The “New NAFTA” Isn’t The Holy Grail of Trade

Well, this is getting exciting!

We just got an agreement this mornrning with Canada and Mexico to replace NAFTA, which has driven the markets higher.

I thought the Trump-induced trade war with China would have resolved by now as well. At the beginning of the summer I forecast that the president would talk big, beat on a couple of trade partners with some tariffs, then quickly reach a negotiated truce and claim victory.

It hasn’t turnrned out that way.

Striking a deal with our old NAFTA buddies is definitely a good thing, but it’s not the Holy Grail of trade.

Yes, Canada and Mexico are larger trade partners than China, but China is the biggest threat by far by coercing companies into sharing trade secrets and dumping products in our markets. But we’ve not reached a deal with the Middle Kingdom, not even close.

Trump made the equity markets wretch a couple of weeks ago when he announced that he has another $267 billion worth of tariffs ready to go, after the $200 billion that he’s been working on.

But this is still just the opening act.

President Trump isn’t a protectionist, he’s an equal opportunity guy.

As soon as he gets a concession from China he’ll eliminate the tariffs and claim victory. It’s just a question of when, and what happens next.

As soon as the tariffs with regard to China come off, the equity markets should shoot even higher, especially the industrials, which generate about half their revenue overseas as well as purchase raw materials internrnationally.

By weighing on the markets with tariffs, President Trump has created a coiled spring that’s ready to leap higher.

But he’d better hurry. His moment in the sun could quickly melt if the Chinese trade war lasts into November.

The Democrats are on the war path (just look at the theatrics of the Supreme Court nomination hearings), and they have one very uniquely styled scalp in mind.

The Senate is unlikely to change, but if history is any guide, Madam Pelosi will once again wield the speaker’s gavel in the House of Representatives. Mid-term elections are historically not friendly to the sitting president’s party.

There’s not much about Trump’s agenda that Pelosi will want to keep, and she certainly won’t help him push through any further reform of governrnment agencies.

Beyond what can be accomplished by executive order, the Trump train will come to a dead stop on the tracks somewhere between stations.

I write about this and what it will mean for the markets in the October issue of Boom & Bust, which we just sent to subscribers last week.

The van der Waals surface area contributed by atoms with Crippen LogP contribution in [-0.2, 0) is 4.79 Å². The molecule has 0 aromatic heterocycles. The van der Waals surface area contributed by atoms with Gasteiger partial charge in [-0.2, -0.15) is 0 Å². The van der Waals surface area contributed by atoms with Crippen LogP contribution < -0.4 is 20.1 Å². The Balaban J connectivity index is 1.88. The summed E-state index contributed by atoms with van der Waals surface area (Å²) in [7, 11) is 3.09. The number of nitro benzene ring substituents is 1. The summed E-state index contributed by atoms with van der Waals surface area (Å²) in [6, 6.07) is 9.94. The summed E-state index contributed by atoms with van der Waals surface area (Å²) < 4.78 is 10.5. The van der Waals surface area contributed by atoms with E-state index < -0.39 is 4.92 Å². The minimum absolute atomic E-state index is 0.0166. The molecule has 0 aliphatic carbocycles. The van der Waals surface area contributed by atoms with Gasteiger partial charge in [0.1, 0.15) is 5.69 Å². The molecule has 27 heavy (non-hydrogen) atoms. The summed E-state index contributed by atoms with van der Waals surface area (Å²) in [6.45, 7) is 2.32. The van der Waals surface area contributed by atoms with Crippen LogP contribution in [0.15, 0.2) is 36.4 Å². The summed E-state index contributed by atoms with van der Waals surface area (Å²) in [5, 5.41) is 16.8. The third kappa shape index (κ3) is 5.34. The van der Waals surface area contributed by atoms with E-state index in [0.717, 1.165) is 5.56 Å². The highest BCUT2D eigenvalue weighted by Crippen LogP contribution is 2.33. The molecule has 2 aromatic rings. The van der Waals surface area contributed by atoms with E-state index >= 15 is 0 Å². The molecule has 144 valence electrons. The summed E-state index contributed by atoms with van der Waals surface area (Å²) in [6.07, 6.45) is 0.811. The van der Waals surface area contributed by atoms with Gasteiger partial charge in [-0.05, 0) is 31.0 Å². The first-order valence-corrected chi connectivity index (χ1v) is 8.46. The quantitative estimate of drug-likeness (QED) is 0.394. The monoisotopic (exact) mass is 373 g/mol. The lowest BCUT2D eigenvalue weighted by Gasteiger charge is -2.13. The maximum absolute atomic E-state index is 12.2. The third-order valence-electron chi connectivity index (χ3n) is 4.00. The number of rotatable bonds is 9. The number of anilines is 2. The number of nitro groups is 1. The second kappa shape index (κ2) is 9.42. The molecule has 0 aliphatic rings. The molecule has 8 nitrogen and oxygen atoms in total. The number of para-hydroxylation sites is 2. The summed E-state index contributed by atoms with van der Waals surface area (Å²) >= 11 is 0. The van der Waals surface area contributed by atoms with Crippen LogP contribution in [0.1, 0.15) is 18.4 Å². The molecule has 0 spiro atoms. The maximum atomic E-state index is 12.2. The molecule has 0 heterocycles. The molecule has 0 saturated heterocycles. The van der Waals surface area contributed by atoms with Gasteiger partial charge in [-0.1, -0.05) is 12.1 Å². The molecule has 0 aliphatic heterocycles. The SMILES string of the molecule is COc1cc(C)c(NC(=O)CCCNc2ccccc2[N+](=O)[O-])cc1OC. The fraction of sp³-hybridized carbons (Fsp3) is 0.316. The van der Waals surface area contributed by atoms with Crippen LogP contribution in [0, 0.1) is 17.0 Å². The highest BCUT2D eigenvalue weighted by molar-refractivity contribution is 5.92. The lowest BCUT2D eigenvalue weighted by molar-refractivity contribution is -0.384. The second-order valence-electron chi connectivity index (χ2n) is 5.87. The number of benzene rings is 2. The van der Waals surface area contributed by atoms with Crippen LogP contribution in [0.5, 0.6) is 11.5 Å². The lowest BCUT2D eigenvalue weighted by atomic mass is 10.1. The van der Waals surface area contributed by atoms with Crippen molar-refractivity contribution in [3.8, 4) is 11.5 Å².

Without more love from Washington, companies are likely to take a cautious view of the future. Times are good right now after extracting $1 trillion from taxpayers in the form of corporate tax cuts and getting some love from the administration on the Clean Power Plan, but we’re just two short years from the next president election.

With the Dems aiming for the president, and him providing them with plenty of ammunition, who knows what will happen?

An implosion or two seems quite possible.

So what’s an investor to do?

Do you bet on the upside, estimating that the trade war will end and you’ll enjoy a nice run? Or do you move to the sidelines and protect what you’ve earnrned and let the markets fall as they may?

Neither. Or rather, both, but in their own time.

The investment environment today is a great example of why we need to have a plan for every investment we make. That’s the starting point for Adam’s Cycle 9 Alert, Lee Lowell’s Instant Income, Charles’ Peak Income, and every other investment approach we offer at Dent Research, and it should be yours as well.

Before you buy a security, you should know what would make you sell it, such as a pre-determined stop-loss level. By taking care of that on the front end, you save yourself a bunch of second-guessing and worrying when things get dicey.

So make a plan, grab some popcornrn, and sit back to watch the fireworks over the next couple of months. It should be entertaining, to say the least.

Rodney

Rodney Johnson

Rodney’s investment focus tends to be geared towards trends that have great disruptive potential but are only beginning to catch on to main-stream adapters. Trends that are likely to experience tipping points in the next 5 years. His work with Harry Dent – studying how people spend their money as they go through predictable stages of life and how that spending drives our economy – helps he and his subscribers to invest successfully in any market.